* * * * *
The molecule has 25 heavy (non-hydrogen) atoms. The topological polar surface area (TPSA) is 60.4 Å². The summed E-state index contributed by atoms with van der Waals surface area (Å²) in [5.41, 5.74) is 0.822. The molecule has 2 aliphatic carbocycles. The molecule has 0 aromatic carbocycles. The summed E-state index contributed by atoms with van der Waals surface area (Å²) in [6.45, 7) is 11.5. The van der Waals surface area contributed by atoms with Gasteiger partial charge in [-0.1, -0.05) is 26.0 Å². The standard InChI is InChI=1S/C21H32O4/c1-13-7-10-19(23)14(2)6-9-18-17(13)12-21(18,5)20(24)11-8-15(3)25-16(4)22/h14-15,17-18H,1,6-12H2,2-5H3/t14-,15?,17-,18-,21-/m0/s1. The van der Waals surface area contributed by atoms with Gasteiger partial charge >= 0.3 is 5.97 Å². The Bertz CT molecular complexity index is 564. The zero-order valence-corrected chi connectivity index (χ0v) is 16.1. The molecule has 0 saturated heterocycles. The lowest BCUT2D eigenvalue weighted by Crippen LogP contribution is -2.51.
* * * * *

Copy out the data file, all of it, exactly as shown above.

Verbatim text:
The molecule has 25 heavy (non-hydrogen) atoms. The topological polar surface area (TPSA) is 60.4 Å². The summed E-state index contributed by atoms with van der Waals surface area (Å²) in [5.41, 5.74) is 0.822. The molecule has 2 aliphatic carbocycles. The molecule has 0 aromatic carbocycles. The summed E-state index contributed by atoms with van der Waals surface area (Å²) in [6.45, 7) is 11.5. The van der Waals surface area contributed by atoms with Gasteiger partial charge in [-0.1, -0.05) is 26.0 Å². The standard InChI is InChI=1S/C21H32O4/c1-13-7-10-19(23)14(2)6-9-18-17(13)12-21(18,5)20(24)11-8-15(3)25-16(4)22/h14-15,17-18H,1,6-12H2,2-5H3/t14-,15?,17-,18-,21-/m0/s1. The van der Waals surface area contributed by atoms with Gasteiger partial charge >= 0.3 is 5.97 Å². The Bertz CT molecular complexity index is 564. The zero-order valence-corrected chi connectivity index (χ0v) is 16.1. The molecule has 0 saturated heterocycles. The lowest BCUT2D eigenvalue weighted by Crippen LogP contribution is -2.51.